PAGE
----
Jessup & Conroy, P.C. v. Seguin

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Justia Opinion Summary

Pro se Defendant Mary Y. Seguin challenged a Superior Court's grant of summary judgment in favor of the Plaintiff Jessup & Conroy, P.C. (the law firm), on her counterclaim in this collection action. In late 2001, Seguin retained the law firm to represent her in two Rhode Island Family Court matters, a divorce action involving her former husband, Marc Seguin, and a paternity action involving her former boss at a prior place of employment. The law firm entered its appearance in both cases. Soon thereafter, Defendant received a large cash settlement from her former employer. Mr. Seguin successfully entreated a Family Court justice to impound the settlement as a marital asset and to place the funds in an escrow account with the children's guardian ad litem. Over the next year, litigation ensued in both Family Court matters; ultimately, the law firm withdrew as counsel for Defendant in the two cases, citing Defendant's repeated requests that the law firm file baseless motions, as well as her refusal to pay over $30,000 in legal fees for services rendered. Defendant and her former husband signed an addendum to their property-settlement agreement, which stipulated that any funds held in escrow were to be deposited in equal shares into irrevocable trusts established for the benefit of the minor daughter fathered by Mr. Seguin. That August, both Seguin and Mr. Seguin requested, via correspondence to the law firm, that the law firm release all escrowed funds to them personally. However, the law firm declined to honor that request based on the addendum's provision that the escrow funds be deposited into irrevocable trusts. After a repeated request from Defendant and her former husband coupled with the imposition of a Family Court sanction upon Defendant in the paternity action, the law firm filed a motion for instructions in the divorce action, seeking guidance from the Family Court in regard to distribution of the escrow funds at issue. A Family Court justice ordered the law firm to provide an accounting of the funds and to deposit them into irrevocable trusts as set forth in the addendum. The law firm complied by providing an accounting of the funds and deposited the money into two trust accounts. Subsequently, the law firm filed a complaint against Defendant seeking to recover unpaid legal fees. In response, Defendant filed an answer, as well as a counterclaim, setting forth fifteen counts against the law firm, including: (1) false advertising; (2) deceptive trade practices; (3) fraud; (4) wire fraud; (5) mail fraud; (6) RICO violations; (7) breach of fiduciary duty; (8) breach of fiduciary duty by trustee; (9) breach of trust; (10) grand theft; (11) tampering with/altering legal records; (12) legal malpractice; (13) negligence; (14) breach of contract; and (15) breach of an implied covenant of good faith and fair dealing. After hearing from both parties, the motion justice concluded that Defendant had failed to meet her burden in opposing Plaintiff's motion. Defendant appealed. After its review, the Supreme Court affirmed, finding Defendant indeed failed to meet her burden to defeat Plaintiff's motion.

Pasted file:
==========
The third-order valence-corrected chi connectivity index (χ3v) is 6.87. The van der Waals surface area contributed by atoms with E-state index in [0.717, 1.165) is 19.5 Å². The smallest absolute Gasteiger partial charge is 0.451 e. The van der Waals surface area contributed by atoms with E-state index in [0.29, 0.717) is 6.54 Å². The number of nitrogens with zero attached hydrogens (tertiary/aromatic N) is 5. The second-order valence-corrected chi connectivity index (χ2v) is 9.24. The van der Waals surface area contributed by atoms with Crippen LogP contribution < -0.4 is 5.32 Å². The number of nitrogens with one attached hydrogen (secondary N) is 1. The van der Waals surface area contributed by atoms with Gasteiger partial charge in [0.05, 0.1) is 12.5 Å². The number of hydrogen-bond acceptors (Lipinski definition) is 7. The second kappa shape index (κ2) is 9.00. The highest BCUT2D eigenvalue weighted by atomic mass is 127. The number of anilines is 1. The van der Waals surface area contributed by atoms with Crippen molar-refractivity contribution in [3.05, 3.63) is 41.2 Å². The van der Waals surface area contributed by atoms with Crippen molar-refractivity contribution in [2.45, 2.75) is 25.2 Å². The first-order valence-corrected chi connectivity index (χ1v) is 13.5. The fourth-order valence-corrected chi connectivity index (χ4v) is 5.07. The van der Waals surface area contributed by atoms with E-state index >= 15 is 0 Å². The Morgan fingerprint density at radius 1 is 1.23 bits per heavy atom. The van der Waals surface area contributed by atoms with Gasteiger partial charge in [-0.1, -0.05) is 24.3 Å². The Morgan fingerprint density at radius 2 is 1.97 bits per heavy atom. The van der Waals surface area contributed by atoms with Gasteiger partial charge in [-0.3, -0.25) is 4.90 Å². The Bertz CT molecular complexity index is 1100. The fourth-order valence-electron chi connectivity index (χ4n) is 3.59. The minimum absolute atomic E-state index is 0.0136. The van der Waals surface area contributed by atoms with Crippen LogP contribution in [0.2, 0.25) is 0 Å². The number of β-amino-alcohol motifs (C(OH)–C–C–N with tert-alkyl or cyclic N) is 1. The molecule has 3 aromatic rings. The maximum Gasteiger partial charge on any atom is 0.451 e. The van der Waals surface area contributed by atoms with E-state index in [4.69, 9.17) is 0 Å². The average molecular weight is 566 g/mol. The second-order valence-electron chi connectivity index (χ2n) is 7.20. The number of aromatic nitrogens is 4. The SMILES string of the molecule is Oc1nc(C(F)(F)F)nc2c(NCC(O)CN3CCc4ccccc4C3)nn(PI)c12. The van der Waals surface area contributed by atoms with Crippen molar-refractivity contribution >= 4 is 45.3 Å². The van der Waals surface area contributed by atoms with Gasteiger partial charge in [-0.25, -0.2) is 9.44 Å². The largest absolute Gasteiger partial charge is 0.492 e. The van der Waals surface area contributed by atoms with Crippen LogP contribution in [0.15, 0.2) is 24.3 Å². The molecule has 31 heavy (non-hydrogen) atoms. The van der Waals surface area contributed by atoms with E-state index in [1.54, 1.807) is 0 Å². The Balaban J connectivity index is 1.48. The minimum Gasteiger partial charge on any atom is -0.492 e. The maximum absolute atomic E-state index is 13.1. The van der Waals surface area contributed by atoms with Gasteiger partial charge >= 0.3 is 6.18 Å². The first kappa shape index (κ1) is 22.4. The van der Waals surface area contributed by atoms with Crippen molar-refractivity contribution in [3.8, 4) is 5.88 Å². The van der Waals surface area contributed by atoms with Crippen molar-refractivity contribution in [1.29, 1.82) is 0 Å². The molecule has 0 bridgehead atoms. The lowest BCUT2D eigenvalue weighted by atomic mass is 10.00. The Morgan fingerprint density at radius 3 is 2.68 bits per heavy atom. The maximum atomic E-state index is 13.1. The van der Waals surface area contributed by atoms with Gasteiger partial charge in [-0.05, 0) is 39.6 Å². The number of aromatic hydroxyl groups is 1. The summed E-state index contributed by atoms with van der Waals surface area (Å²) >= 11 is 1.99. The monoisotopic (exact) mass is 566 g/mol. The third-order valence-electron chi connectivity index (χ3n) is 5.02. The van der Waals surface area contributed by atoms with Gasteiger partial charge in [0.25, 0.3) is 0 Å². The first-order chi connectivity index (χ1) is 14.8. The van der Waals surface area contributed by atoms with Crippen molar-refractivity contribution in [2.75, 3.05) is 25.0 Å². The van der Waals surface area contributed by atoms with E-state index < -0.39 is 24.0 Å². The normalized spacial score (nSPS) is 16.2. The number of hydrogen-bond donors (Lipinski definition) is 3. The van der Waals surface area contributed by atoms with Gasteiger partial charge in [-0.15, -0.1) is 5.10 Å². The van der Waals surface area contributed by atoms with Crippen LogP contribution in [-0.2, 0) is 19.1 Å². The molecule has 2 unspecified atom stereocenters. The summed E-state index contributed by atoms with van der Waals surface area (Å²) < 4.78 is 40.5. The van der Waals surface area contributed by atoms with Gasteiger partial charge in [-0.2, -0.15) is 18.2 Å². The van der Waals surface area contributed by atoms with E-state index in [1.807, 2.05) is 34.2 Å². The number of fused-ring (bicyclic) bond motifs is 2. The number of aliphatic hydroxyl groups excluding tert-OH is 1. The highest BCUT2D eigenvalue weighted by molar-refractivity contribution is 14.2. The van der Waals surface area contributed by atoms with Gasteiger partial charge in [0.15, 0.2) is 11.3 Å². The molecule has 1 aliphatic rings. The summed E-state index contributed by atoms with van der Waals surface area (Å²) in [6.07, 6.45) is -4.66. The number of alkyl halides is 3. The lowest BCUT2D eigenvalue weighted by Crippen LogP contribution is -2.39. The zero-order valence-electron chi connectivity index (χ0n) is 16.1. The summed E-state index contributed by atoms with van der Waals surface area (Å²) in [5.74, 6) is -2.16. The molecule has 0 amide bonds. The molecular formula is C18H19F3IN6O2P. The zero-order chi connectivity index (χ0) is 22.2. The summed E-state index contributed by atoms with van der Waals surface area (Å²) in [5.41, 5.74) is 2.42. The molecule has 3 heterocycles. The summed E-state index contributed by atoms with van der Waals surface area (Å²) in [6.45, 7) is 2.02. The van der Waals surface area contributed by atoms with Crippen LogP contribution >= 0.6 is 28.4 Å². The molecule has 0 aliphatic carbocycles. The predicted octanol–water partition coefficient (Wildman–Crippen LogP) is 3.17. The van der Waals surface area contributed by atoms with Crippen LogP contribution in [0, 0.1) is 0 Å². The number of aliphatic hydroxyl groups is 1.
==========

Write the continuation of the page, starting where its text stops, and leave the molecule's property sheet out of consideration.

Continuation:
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Supreme Court No. 2010-264-Appeal. (PC 07-2246) Jessup & Conroy, P.C. : v. : Mary Y. Seguin. : NOTICE: This opinion is subject to formal revision before publication in the Rhode Island Reporter. Readers are requested to notify the Opinion Analyst, Supreme Court of Rhode Island, 250 Benefit Street, Providence, Rhode Island 02903, at Telephone 222-3258 of any typographical or other formal errors in order that corrections may be made before the opinion is published. Supreme Court No. 2010-264-Appeal. (PC 07-2246) Jessup & Conroy, P.C. : v. : Mary Y. Seguin. : Present: Suttell, C.J., Goldberg, Flaherty, and Indeglia, JJ. OPINION Justice Indeglia, for the Court. Before this Court is the appeal of pro se defendant, 1 Mary Y. Seguin (Seguin), challenging a Superior Court grant of summary judgment in favor of the plaintiff, Jessup & Conroy, P.C. (the law firm), on Seguin s counterclaim in this collection action. This case came before the Supreme Court for oral argument on May 3, 2012, pursuant to an order directing the parties to appear and show cause why the issues raised in this appeal should not be summarily decided. After reviewing the record and considering the parties written submissions, 2 we are satisfied that cause has not been shown and that this case may be decided without further briefing or argument. For the reasons set forth in this opinion, we affirm the judgment of the Superior Court. 1 We acknowledge the trend of referring to pro se litigants as self-represented litigants. See, e.g., In re Certification of Need for Additional Judges, 76 So.3d 932, 933, 934 (Fla. 2011); Carter v. Lynn Housing Authority, 880 N.E.2d 778, 786 n.17 (Mass. 2008). 2 We note that the defendant, Seguin, failed to appear at oral arguments to promote her appellate contentions. Consequently, the law firm forewent oral argument and rested on its statements submitted to this Court. Although Seguin had filed an eleventh-hour motion for a continuance on May 1, 2012, which this Court denied, Seguin had previously filed a motion for a continuance on March 27, 2012, the day before her appeal was originally scheduled for oral argument which motion we granted. -1- I Facts and Travel In late 2001, Seguin retained the law firm to represent her in two Rhode Island Family Court matters a divorce action involving her former husband, Marc Seguin (Mr. Seguin), and a paternity action involving Seguin s former boss at a prior place of employment. The law firm entered its appearance in both cases on October 9, 2001, which cases evolved into complicated litigation given the paternity dispute surrounding the younger of Seguin s two daughters. Soon thereafter, Seguin received a large cash settlement from her former employer. Mr. Seguin successfully entreated a Family Court justice to impound the settlement as a marital asset and to place the funds in an escrow account with the children s guardian ad litem on November 18, 2001. Exactly one month later, Seguin and her former husband executed a property-settlement agreement in the divorce action that the law firm contends designated attorney Richard Jessup, Jr. of the law firm as an escrow agent over a portion of the settlement funds. 3 Over the next year, litigation ensued in both Family Court matters; ultimately, the law firm withdrew as counsel for Seguin in the two cases on January 6, 2003, citing to Seguin s repeated requests that the law firm file baseless motions, as well as her refusal to pay over $30,000 in legal fees for services rendered. On July 13, 2004, Seguin and her former husband signed an addendum to their propertysettlement agreement, which stipulated that any funds held in escrow were to be deposited in equal shares into irrevocable trusts established for the benefit of the minor daughter fathered by Mr. Seguin. That August, both Seguin and Mr. Seguin requested, via correspondence to the law 3 In its role as an escrow agent, the law firm was authorized to pay certain fees and expenses, and at times, was court-ordered to pay such expenditures, using escrow funds. The details of these transactions need not be recounted for the purposes of this opinion. -2- firm, that the law firm release all escrowed funds to them personally. However, the law firm declined to honor that request based on the addendum s provision that the escrow funds be deposited into irrevocable trusts. After a repeated request from Seguin and her former husband on January 31, 2006, coupled with the imposition of a Family Court sanction upon Seguin in the paternity action, the law firm filed a motion for instructions in the divorce action, seeking guidance from the Family Court in regard to distribution of the escrow funds at issue. On October 18, 2006, a Family Court justice ordered the law firm to provide an accounting of the funds and to deposit them into irrevocable trusts as set forth in the addendum. The law firm complied by providing an accounting of the funds on October 19, 2006, and deposited the money into two trust accounts set up with Charles Schwab & Co., Inc. on October 27, 2006. On May 1, 2007, the law firm filed a complaint against Seguin in the Superior Court seeking to recover unpaid legal fees in the amount of $31,069.17, plus statutory interest and costs. In response, Seguin, pro se, filed an answer, as well as a counterclaim, setting forth fifteen counts against the law firm specifically, Seguin alleged: (1) false advertising; (2) deceptive trade practices; (3) fraud; (4) wire fraud; (5) mail fraud; (6) RICO violations; (7) breach of fiduciary duty; (8) breach of fiduciary duty by trustee; (9) breach of trust; (10) grand theft; (11) tampering with/altering legal records; (12) legal malpractice; (13) negligence; (14) breach of contract; and (15) breach of an implied covenant of good faith and fair dealing. Discovery proceeded between the parties for over two years. Subsequently, on March 16, 2010, the law firm filed a motion for summary judgment on Seguin s counterclaim. In support of its motion, the law firm contended that the majority of counts asserted in Seguin s counterclaim stemmed from events occurring in connection with its legal representation of Seguin, and consequently, were barred by the three-year statute of -3- limitations for legal-malpractice claims. The law firm also argued that the remaining counts were likewise barred by the statutes of limitations applicable to claims of personal injury and civil claims based on criminal acts. Additionally, the law firm maintained that Seguin s legalmalpractice claims were not supported by expert witness testimony necessary to demonstrate the appropriate standard of care. Lastly, the law firm averred that Seguin had not articulated any sufferable damages, and further, that the Superior Court lacked jurisdiction to decide claims based on Family Court orders. Seguin timely objected, and in her objection, argued, among other things, that her claims of fraud and conspiracy were based on events that occurred on a continuing basis from 2003 until 2007, and thus were viable claims subject to a ten-year, as opposed to a three-year, limitations period. Along with her objection, Seguin appended a number of Family Court documents, as well as correspondence from the law firm. The record reveals that Seguin filed what could be considered a supplemental memorandum in support of her objection on May 10, 2010, in which she emphasized that her allegations were not predicated on legal malpractice, and she factually detailed such allegations. The parties appeared before a Superior Court motion justice on May 18, 2010, for a hearing on the law firm s motion. After hearing from both parties and appropriately outlining the standard of review for a motion for summary judgment, the motion justice concluded that Seguin had failed to meet her burden in opposing the motion under Rule 56 of the Superior Court Rules of Civil Procedure. Specifically, the motion justice observed that, although Seguin had submitted an objection, lengthy memoranda, and other papers, 4 she had failed to offer any competent evidence to show the existence of a disputed material issue of fact as to any of her 4 To the extent that the motion justice considered other materials submitted by Seguin that are referred to in the transcripts but are not documented in the record, such materials were not sufficient to sway his assessment that Seguin had failed to meet her burden. -4- claims. Rather, the motion justice deemed Seguin s submissions as merely allegations and legal argument. Accordingly, the motion justice granted the law firm s motion for summary judgment on Seguin s counterclaim and also granted partial final judgment, at the law firm s request, pursuant to Rule 54(b) of the Superior Court Rules of Civil Procedure. Partial final judgment was entered on May 21, 2010. 5 Seguin timely filed a notice of appeal in the Superior Court. On appeal, Seguin maintains that genuine issues of material fact exist that prevent the grant of summary judgment on her counterclaim. Primarily, Seguin centers this argument on the law firm s alleged role as an escrow agent after withdrawing from legal representation in 2003. In her view, her claims thus encompass far more than allegations of legal malpractice, and are not barred by a three-year statute of limitations. Seguin also questions whether the motion justice comprehensively reviewed her materials to sufficiently rule on the motion because he expressed his inability to finish reading all the papers Seguin submitted shortly before the hearing. Seguin maintains that this comment, coupled with her assertion that the motion justice systematically forbade her to speak at the hearing, evinces the impingement of her constitutional due-process right to a fair hearing. Lastly, Seguin contends that she was not required to submit affidavits or expert witness testimony in opposing the motion for summary judgment. 6 5 The law firm s original complaint is still pending in the Superior Court. We note that Seguin has filed numerous motions and memoranda with this Court in connection with her appeal, including, but not limited to: motions for sanctions against the appellee for fraud upon the Court; motions for de novo appellate review; motions to vacate a void order for noncompliance with de novo appellate standard; a motion to proceed to full briefing; and a request for judicial notice. We have considered such motions during the pendency of Seguin s appeal and have denied them by various orders of this Court. 6 -5- II Discussion This Court reviews a lower court s grant of a motion for summary judgment de novo, employing the same standards and rules used by the hearing justice. Empire Acquisition Group, LLC v. Atlantic Mortgage Co., 35 A.3d 878, 882 (R.I. 2012) (quoting Generation Realty, LLC v. Catanzaro, 21 A.3d 253, 258 (R.I. 2011)). We will affirm the grant of summary judgment only [i]f we conclude, after viewing the evidence in the light most favorable to the nonmoving party, that there is no genuine issue of material fact to be decided and that the moving party is entitled to judgment as a matter of law * * *. Id. (quoting Pereira v. Fitzgerald, 21 A.3d 369, 372 (R.I. 2011)). The party opposing summary judgment bears the burden of proving, by competent evidence, the existence of facts in dispute. Higgins v. Rhode Island Hospital, 35 A.3d 919, 922 (R.I. 2012) (quoting Trust of McManus v. McManus, 18 A.3d 550, 552 (R.I. 2011)). Hence, parties will not be allowed to rely upon mere allegations or denials in their pleadings. Bourg v. Bristol Boat Co., 705 A.2d 969, 971 (R.I. 1998). Rather, by affidavits or otherwise[,] [nonmoving parties] have an affirmative duty to set forth specific facts showing that there is a genuine issue of material fact for trial. Id. (citing St. Paul Fire & Marine Insurance Co. v. Russo Brothers, Inc., 641 A.2d 1297, 1299 (R.I. 1994)) (emphasis added); see also Super.R.Civ.P. 56(e). It is clear from a review of the record that, despite the deluge of materials Seguin submitted in this case, she has failed to sustain her summary-judgment burden as the nonmoving party. As observed by the motion justice, with which observation we agree, based on the papers that [Seguin] filed, the numerous papers, [she] did everything but comply with the rules * * * on summary judgment. The motion justice further determined that Seguin had failed to do one of -6- the most important things in a Rule 56 motion, and, that is, to produce evidence under oath in opposition to the motion. We, too, conclude that Seguin failed to proffer anything beyond argument, allegations, legal suppositions, and the like, in her filings. Although Seguin s opposition need not have been confined to solely opposing affidavits, she was required under Rule 56 to demonstrate by some sort of competent evidence a genuine issue of material fact. 7 This apparent paucity, unfortunately for Seguin, condemned her counterclaim to its fateful end. We emphasize that, [a]lthough an opposing party is not required to disclose in its affidavit all its evidence, he [or she] must demonstrate that he [or she] has evidence of a substantial nature, as distinguished from legal conclusions, to dispute the moving party on material issues of fact. Bourg, 705 A.2d at 971 (quoting Gallo v. National Nursing Homes, Inc., 106 R.I. 485, 489, 261 A.2d 19, 21-22 (1970)). Seguin argues that her witness list provided in her answers to the law firm s interrogatories was sufficient to oppose the law firm s summary judgment motion. However, such a list does not demonstrate that Seguin had evidence of a substantial nature in support of her counterclaim. See Wright v. Zielinski, 824 A.2d 494, 499 (R.I. 2003) ( When opposing a motion for summary judgment, a party cannot merely cite the names of witnesses who will testify at a later trial and then hope the court will allow him [or her] to prove his or her claims at that time. ). Moreover, neither of Seguin s two named witnesses was designated as an expert witness. It is well settled that expert testimony is required to establish any matter that is not obvious to a lay person and thus lies beyond common knowledge[,] Mills v. State Sales, Inc., 824 A.2d 461, 468 (R.I. 2003), such as in legal malpractice actions where the standard of care must be established. See Cronan v. Iwon, 972 7 In fact, the motion justice suggested to Seguin that she could have taken a deposition and submitted testimony elicited from such a deposition as competent evidence in opposing the motion for summary judgment. -7- A.2d 172, 173 (R.I. 2009) (mem.) ( A party opposing a motion for summary judgment on a legal malpractice claim generally must present expert evidence, in the form of an affidavit or otherwise, establishing the standard of care. (quoting Ahmed v. Pannone, 779 A.2d 630, 633 (R.I. 2001))). Furthermore, we are of the opinion that Seguin received a full and fair hearing on her opposition. The motion justice heard from both parties, reviewed the materials submitted in connection with the motion that were made part of the record, and fully set forth both the standard of review and reasoning that he employed in his decision. Thus, we find this contention by Seguin to be unavailing. Based on our holding that the defendant failed to meet her burden in opposing the plaintiff s motion for summary judgment on her counterclaim, we need not address the statute of limitations or jurisdictional issues raised in connection with this appeal. III Conclusion For the reasons set forth in this opinion, we affirm the judgment of the Superior Court. The record in this case may be returned to the Superior Court. Justice Robinson did not participate. -8- RHODE ISLAND SUPREME COURT CLERK S OFFICE Clerk s Office Order/Opinion Cover Sheet TITLE OF CASE: Jessup & Conroy, P.C. v. Mary Y. Seguin. CASE NO: No. 2010-264-Appeal. (PC 07-2246) COURT: Supreme Court DATE OPINION FILED: July 5, 2012 JUSTICES: Suttell, C.J., Goldberg, Flaherty, and Indeglia, JJ. WRITTEN BY: Associate Justice Gilbert V. Indeglia SOURCE OF APPEAL: Providence County Superior Court JUDGE FROM LOWER COURT: Associate Justice Vincent A. Ragosta ATTORNEYS ON APPEAL: For Plaintiff: Mark T. Nugent, Esq. For Defendant: Mary Seguin, Pro Se